Anything is possible, but the most powerful voices will obviously be those who funded that tier. There are cool ways we can get the community involved outside of the backers, but we gotta show them some love first for their support in the project!
Are you guys planning on adding new gameplay elements into the reboot?
Not at the time, no. The idea has always been to maintain the same great core experience as the original. We think that turned out really well and that’s what people want, so there’s no need to really muck with that formula.
Can you talk about any added extras within the game that might be planned, like unlockable artwork, dev diaries, and so on?
No plans right now. Most of that stuff will likely live outside the game. I actually think that stuff is a nice extra for the disc and have always been one of those folks who tried to unlock everything back in the day. But to be frank, it can be costly to get that stuff in the game (in terms of budget and download size!), and with so many online resources, it’s actually easier to deliver it directly to folks online. But we’ll see!
A word on the difficulty—you mention that it will be “Dark Souls hard,” that’s a pretty tall order. How are you guys working to pursue that level of difficulty?
The focus to start is on building original music that matches great gameplay. And by doing that, we can make sure that our musicians and music collaborators are creating awesome tunes that lend itself to awesome moment-to-moment gameplay that will work for not only new or casual players, but the hardest of hardcore. We have some tricks up our sleeves!
Yeah, we’ve been in pre-production for a few months, building a production plan so we’re confident we can pull the game off at our expected budget, and then building out art assets and other things like that. We’ve also been doing work on our engine to make sure we’re ready to bring the game to current-gen platforms. If funded, we’ll launch right into full production of Amplitude without missing a beat.
We’re huge fans of the Vita here at Niche Gamer—I know you guys have a stretch goal planned for a Vita version, should the game be funded but it falls short of the Vita goal, is there a possibility it could still happen later?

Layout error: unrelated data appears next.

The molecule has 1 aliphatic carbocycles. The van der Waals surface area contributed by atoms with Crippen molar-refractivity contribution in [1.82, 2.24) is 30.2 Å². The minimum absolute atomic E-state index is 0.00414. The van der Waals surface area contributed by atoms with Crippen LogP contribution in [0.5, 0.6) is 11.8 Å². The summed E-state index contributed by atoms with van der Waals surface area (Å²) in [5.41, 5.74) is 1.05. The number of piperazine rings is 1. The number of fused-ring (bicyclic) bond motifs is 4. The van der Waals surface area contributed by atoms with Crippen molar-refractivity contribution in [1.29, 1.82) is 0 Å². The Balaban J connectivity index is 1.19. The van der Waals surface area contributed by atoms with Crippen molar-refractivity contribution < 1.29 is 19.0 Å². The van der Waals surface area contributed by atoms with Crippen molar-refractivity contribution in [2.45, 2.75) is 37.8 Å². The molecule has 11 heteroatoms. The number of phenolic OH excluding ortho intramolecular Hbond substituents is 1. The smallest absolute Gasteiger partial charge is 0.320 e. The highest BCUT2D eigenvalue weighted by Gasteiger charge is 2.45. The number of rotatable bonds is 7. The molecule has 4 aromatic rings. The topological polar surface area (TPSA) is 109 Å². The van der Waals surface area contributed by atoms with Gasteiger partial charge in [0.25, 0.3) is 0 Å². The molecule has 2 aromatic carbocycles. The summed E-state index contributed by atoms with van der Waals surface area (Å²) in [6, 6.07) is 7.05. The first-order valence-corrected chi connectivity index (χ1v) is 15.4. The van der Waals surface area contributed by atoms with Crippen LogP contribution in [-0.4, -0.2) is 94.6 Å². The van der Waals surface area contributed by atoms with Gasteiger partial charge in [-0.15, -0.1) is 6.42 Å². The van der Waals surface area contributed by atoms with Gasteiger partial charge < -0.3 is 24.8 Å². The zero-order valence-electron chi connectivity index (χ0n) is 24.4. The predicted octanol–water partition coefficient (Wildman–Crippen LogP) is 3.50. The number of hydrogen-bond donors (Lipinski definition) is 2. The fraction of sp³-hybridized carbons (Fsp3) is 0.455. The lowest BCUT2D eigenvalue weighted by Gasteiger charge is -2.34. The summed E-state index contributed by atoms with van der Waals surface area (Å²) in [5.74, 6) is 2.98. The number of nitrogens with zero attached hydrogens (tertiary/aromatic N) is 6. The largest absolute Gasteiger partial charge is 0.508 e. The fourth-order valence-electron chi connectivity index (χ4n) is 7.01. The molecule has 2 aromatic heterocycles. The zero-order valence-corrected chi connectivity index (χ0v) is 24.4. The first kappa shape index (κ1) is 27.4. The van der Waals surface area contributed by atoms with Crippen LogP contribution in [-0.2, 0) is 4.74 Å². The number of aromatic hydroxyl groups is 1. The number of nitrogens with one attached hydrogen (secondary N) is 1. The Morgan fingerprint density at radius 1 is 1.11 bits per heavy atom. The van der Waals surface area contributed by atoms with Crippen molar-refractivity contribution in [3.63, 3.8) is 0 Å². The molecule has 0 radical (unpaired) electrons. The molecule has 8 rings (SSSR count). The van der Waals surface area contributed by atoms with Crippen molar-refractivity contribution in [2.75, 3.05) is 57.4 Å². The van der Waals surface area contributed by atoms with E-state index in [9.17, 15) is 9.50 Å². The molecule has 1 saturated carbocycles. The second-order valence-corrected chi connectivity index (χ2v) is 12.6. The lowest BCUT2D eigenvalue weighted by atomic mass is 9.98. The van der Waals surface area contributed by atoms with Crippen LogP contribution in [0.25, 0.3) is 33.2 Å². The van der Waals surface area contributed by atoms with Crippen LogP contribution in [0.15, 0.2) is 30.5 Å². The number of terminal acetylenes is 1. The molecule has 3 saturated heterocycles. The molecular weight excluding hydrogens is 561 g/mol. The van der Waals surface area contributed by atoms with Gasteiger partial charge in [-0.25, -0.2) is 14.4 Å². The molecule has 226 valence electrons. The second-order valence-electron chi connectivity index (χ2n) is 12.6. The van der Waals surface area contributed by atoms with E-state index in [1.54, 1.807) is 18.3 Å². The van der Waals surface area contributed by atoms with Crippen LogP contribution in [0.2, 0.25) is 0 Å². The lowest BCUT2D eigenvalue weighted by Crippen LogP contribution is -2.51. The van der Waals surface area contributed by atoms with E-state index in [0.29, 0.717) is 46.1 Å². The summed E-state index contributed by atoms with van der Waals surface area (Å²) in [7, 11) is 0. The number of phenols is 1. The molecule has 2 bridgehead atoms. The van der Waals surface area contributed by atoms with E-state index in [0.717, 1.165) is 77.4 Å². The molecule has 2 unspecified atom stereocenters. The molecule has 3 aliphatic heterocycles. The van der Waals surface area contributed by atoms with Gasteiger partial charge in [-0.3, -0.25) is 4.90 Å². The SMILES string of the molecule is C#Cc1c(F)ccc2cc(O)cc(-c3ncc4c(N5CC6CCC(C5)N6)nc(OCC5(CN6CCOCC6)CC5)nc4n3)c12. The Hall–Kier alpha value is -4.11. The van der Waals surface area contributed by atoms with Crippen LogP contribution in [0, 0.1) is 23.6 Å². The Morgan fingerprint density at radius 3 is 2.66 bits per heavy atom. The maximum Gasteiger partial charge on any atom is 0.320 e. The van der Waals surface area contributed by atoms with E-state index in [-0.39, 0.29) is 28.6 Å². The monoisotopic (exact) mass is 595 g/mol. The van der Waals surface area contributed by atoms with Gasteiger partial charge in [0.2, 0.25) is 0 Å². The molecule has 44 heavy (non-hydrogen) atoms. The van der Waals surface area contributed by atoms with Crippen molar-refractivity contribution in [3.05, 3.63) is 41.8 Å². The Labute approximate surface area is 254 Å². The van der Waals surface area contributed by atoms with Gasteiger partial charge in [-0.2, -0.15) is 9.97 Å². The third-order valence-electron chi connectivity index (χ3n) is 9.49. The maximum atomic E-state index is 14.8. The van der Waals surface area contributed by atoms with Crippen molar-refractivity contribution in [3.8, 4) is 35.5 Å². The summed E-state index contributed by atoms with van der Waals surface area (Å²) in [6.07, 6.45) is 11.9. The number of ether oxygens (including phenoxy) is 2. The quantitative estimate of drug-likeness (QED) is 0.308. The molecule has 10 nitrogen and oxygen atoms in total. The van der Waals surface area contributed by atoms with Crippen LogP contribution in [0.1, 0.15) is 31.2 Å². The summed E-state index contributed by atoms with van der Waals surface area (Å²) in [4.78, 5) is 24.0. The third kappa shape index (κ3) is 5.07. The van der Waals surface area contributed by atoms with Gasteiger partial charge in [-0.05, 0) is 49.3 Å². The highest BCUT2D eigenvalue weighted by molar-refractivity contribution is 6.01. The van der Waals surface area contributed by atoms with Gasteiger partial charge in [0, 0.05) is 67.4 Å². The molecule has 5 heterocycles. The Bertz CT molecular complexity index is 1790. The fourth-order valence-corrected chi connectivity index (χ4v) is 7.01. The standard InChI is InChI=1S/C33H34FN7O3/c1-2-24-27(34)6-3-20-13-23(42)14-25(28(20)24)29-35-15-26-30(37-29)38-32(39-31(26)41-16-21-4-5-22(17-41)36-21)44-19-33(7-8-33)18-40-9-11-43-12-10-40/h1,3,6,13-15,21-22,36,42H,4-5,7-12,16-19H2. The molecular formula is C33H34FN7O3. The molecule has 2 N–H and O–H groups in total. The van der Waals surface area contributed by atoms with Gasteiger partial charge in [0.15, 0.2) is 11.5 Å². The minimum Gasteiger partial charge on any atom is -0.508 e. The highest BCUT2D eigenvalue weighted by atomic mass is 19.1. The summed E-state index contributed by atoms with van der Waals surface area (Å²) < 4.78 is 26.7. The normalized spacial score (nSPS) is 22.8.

I commute on public transportation into the studio and I travel a lot, so I love the Vita. A lot. We’d love to see Amplitude on the Vita, but it’s not currently in our core plans for the title. Of course, that could change, but let’s just say it’s not an inexpensive proposition porting a game like Amplitude to the portable. Never say never, though, of course!
I see that you guys are planning to offer the game up as a cross-buy title, are you also looking into other PlayStation savvy features, like the touchpad on the Dualshock 4? The lightbar? Remote play on Vita? A platinum trophy?
Oh yeah, absolutely. We’re not committing to all of that stuff, but I know we’ve been kicking around some cool ideas to utilize PS4 specific features like the ones you’ve mentioned, in addition to things like the DualShock4 speaker and stuff. Nothing set in stone, but we’re into all of that stuff.
If the game is funded and proves to be a success, is there a chance that you guys would be looking towards supporting the game later with DLC, or even a true sequel?
Yes! Of course, if the Kickstarter is successful and we launch to even great success, we’d be thrilled. We don’t have any expectations that that will happen, though—we just want to make an awesome game first, then we’ll see what happens.
This may be a bit random but is there any possibility you may bundle the original with the new game, or look into releasing the original as a PS2 classic?
No plans, unfortunately. There are a whole slew of reasons why that might not work, the most obvious one coming to mind is that playing the original Amplitude on anything but a CRT television can be … challenging. Syncing sound and visuals is essential to the gameplay, and the game was not tuned to work with HDTVs.
Try plugging in a PS2 into your television and playing Amplitude and you’re going to notice some lag, and we don’t offer any sort of in-game calibration. When we launched pre-production on the new game, the first thing we did was get a CRTV off of Craiglists so we could bone-up on our Amplitude. The thing weighs like 4000-pounds!
Lastly, do you guys have anything to say to your potential backers, your fans, and those who have already pledged?
Well, to those who have backed us, this is obvious: THANK YOU. We’re excited and committed to delivering a killer version of Amplitude for current generation consoles. We won’t let you down.
Again thank you guys so much for giving us this time, and this opportunity to cover your excellent looking Kickstarter even further. We sincerely hope it succeeds, and we’ll be covering it every step of the way!
If you want to pledge to Amplitude, head on over to their Kickstarter campaign. They only have four days left, and they’re almost 50% percent of the way to their goal of $775,000 dollars.